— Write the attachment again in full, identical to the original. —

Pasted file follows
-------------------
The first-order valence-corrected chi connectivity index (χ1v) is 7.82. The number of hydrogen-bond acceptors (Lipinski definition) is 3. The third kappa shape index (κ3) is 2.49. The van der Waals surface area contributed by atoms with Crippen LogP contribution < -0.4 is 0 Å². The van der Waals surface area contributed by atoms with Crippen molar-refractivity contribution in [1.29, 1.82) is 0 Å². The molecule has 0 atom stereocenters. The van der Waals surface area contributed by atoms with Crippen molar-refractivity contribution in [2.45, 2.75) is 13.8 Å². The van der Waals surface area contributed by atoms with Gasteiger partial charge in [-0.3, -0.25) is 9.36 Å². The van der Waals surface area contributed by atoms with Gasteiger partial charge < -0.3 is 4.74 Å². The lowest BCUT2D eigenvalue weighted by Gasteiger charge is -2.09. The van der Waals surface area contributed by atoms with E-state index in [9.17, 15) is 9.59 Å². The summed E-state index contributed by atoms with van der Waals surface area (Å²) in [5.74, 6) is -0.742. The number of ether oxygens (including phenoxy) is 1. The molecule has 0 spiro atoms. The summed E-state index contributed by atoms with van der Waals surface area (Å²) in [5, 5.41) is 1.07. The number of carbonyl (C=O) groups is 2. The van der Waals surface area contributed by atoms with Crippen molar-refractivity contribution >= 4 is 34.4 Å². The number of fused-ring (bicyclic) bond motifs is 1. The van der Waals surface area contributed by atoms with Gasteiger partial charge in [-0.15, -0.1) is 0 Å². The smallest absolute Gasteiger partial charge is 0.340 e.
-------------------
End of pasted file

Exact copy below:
The first-order valence-corrected chi connectivity index (χ1v) is 7.82. The number of hydrogen-bond acceptors (Lipinski definition) is 3. The third kappa shape index (κ3) is 2.49. The van der Waals surface area contributed by atoms with Crippen LogP contribution < -0.4 is 0 Å². The van der Waals surface area contributed by atoms with Crippen molar-refractivity contribution in [1.29, 1.82) is 0 Å². The molecule has 0 atom stereocenters. The van der Waals surface area contributed by atoms with Crippen molar-refractivity contribution in [2.45, 2.75) is 13.8 Å². The van der Waals surface area contributed by atoms with Gasteiger partial charge in [-0.3, -0.25) is 9.36 Å². The van der Waals surface area contributed by atoms with Gasteiger partial charge < -0.3 is 4.74 Å². The lowest BCUT2D eigenvalue weighted by Gasteiger charge is -2.09. The van der Waals surface area contributed by atoms with E-state index in [9.17, 15) is 9.59 Å². The summed E-state index contributed by atoms with van der Waals surface area (Å²) in [5.74, 6) is -0.742. The number of ether oxygens (including phenoxy) is 1. The molecule has 0 spiro atoms. The summed E-state index contributed by atoms with van der Waals surface area (Å²) in [5, 5.41) is 1.07. The number of carbonyl (C=O) groups is 2. The van der Waals surface area contributed by atoms with Crippen molar-refractivity contribution >= 4 is 34.4 Å². The number of fused-ring (bicyclic) bond motifs is 1. The van der Waals surface area contributed by atoms with Gasteiger partial charge in [-0.15, -0.1) is 0 Å². The smallest absolute Gasteiger partial charge is 0.340 e.